As understood from those examples, the electric wiring in which one of two piezoelectric polymer films shrinks when the other film elongates by the action of the same directional electric field is obtained by connecting in parallel the SN-pole of film 1 and the EN-pole of film 2, and the EN-pole of film 1 and the SN-pole of film 2, respectively, so that they have the same voltages, and then by making those two polarities connected in parallel both electrodes of the electroacoustic transducer.
Because the piezoelectric-type electroacoustic transducer of this invention has the structure as mentioned above, by applying an alternating current, such as sound current, to the assembly of the two piezoelectric polymer films, a sound vibration can be effectively obtained directly from the current and further as mentioned above, the oscillator composed of the two piezoelectric polymer films vibrates a body in free space, and thus the efficiency of the electric-sound conversion is quite good.
In the above explanations, the conversion of electricity to sound was explained, but, as with other piezoelectric transducers, the piezoelectric transducer of this invention can be used for converting the vibration of the piezoelectric films to electric change, or a sound-electricity conversion.
After subjecting the both surfaces of a diaxially stretched polyvinylidene fluoride film having a thickness of 12 microns to a corona discharging treatment, aluminum was vacuum deposited onto the surfaces to provide aluminum electrodes on both surfaces of the film. Then, a d.c. electric field of 400 kv/cm was applied to both electrodes at 100°C for one hour, and, after cooling the film to room temperature while applying the same electric field, the electric field was removed to provide a piezoelectric polymer film. Two sheets of such piezoelectric polymer films were prepared.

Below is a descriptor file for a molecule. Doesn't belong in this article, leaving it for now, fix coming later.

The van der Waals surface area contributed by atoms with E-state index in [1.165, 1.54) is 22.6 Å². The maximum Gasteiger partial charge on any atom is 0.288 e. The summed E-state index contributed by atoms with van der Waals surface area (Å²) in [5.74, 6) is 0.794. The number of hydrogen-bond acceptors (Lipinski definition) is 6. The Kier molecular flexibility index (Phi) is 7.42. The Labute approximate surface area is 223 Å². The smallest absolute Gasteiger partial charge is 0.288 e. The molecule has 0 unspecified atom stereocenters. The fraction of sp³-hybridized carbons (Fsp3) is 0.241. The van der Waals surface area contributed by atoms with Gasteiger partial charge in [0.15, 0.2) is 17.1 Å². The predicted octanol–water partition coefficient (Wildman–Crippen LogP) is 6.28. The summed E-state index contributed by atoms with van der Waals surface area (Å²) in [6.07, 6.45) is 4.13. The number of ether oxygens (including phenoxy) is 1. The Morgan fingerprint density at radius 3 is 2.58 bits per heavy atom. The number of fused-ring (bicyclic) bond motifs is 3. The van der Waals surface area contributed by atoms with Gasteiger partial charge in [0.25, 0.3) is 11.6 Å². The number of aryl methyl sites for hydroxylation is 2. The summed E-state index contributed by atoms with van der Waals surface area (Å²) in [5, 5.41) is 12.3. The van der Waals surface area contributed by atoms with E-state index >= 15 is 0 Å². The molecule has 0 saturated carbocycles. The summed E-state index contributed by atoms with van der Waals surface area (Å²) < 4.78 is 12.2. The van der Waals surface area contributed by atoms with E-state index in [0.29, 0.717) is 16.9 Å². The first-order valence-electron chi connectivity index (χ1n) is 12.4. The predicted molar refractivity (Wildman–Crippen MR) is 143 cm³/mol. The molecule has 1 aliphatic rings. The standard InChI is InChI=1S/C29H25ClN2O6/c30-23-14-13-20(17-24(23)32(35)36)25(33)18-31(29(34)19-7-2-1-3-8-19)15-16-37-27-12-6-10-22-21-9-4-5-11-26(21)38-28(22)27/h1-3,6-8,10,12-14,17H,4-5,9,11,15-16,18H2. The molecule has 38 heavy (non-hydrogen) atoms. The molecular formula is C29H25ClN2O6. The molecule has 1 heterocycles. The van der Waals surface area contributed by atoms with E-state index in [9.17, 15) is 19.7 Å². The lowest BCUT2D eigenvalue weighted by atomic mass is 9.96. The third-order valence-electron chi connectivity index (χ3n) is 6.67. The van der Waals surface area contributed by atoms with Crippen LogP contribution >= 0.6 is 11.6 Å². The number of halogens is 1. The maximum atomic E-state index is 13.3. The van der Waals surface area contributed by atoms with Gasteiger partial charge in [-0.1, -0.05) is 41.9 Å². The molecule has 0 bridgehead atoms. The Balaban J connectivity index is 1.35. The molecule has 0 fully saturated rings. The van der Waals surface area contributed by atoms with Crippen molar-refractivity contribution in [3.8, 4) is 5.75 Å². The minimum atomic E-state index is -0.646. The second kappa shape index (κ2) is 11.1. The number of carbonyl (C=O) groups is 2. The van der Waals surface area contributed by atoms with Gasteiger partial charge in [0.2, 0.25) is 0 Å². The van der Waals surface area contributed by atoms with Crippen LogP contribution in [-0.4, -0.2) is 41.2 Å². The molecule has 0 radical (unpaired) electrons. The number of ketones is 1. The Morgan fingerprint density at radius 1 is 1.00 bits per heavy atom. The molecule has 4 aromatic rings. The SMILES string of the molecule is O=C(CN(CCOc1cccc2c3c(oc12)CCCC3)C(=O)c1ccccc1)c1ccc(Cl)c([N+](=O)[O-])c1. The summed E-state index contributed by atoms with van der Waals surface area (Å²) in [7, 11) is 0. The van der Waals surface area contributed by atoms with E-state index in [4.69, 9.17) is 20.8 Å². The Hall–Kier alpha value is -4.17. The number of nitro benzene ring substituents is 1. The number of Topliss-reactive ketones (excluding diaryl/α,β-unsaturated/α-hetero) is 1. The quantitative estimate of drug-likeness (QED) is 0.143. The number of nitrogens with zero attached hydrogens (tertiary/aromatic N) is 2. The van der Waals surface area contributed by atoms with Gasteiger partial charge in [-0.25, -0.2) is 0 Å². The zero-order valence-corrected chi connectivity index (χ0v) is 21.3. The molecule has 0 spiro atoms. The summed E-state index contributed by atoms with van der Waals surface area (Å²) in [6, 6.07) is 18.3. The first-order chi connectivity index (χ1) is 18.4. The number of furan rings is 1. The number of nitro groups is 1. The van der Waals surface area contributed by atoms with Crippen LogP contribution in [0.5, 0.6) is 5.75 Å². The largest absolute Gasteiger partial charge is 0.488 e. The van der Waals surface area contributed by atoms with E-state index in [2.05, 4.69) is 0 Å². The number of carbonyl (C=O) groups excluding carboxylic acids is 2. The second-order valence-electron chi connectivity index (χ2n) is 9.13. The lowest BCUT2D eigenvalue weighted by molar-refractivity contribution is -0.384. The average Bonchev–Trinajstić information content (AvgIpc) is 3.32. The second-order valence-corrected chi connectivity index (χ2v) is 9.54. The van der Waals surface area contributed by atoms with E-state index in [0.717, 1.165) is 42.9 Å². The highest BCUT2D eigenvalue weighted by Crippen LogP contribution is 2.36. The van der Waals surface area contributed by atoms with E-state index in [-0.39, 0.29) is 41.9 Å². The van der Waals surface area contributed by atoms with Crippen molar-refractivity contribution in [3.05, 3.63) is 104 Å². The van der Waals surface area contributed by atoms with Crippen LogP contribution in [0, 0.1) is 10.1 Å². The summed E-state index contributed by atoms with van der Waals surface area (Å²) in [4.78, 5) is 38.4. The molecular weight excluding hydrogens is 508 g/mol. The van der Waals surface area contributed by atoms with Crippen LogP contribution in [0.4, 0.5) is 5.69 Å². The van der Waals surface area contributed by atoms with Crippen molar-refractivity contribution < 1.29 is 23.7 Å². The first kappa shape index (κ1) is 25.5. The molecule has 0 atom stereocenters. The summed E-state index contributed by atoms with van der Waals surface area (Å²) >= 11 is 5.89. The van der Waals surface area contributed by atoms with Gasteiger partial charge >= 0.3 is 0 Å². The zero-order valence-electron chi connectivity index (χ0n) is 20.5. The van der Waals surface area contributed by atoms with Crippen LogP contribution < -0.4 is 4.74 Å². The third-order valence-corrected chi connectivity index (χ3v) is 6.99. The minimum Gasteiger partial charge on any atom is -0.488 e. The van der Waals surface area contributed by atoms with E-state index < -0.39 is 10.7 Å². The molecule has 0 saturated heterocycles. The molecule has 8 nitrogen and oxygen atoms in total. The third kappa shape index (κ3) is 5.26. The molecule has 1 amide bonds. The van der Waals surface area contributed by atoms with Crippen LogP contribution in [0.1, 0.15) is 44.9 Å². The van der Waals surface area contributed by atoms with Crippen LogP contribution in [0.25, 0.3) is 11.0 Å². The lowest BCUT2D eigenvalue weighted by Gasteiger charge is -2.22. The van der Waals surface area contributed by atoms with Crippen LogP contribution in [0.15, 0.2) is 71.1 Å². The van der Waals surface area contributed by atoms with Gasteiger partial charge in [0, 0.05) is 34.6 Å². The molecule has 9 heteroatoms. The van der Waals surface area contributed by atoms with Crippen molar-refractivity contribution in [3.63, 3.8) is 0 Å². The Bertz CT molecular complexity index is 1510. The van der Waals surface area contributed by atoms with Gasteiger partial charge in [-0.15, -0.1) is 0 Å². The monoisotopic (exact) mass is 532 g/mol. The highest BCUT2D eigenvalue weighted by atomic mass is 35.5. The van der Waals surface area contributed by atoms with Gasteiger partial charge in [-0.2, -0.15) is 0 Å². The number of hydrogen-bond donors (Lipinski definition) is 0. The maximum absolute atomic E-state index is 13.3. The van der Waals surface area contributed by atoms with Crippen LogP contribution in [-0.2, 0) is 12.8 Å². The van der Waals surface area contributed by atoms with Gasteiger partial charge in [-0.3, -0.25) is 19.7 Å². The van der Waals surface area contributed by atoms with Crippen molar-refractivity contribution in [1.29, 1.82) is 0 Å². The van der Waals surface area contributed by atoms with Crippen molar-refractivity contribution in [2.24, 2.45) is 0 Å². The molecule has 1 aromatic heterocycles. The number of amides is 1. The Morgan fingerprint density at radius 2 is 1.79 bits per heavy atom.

A polyethylene foam was molded into a convex lens having a central thickness of 10 mm and a diameter of 75 mm. The polyethylene foam lens thus molded was placed between the two piezoelectric polyvinylidene fluoride films prepared above, and the periphery of the assembly was supported by two aluminum flanges having an outside diameter of 90 mm and an inside diameter of 80 mm and also an insulative packing made of polyethylene to provide the structure as shown in FIG. 4.
When a sine alternating current of 20 volts was applied between a terminal 10 and a terminal 10' of the assembly as shown in FIG. 4 by means of an oscillator having an output impedance of 600 ohms, sound pressures above 110 db were obtained over a range of 50 Hz to 20 Hz. In addition, the sound pressure was measured by connecting the aforesaid speaker unit and an artificial ear with the ear part of a head phone.
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|U.S. Classification||310/332, 310/334, 310/800, 381/190|
|International Classification||H04R17/00, B06B1/06|
|Cooperative Classification||Y10S310/80, B06B1/0688, H04R17/005|
|European Classification||H04R17/00B, B06B1/06F|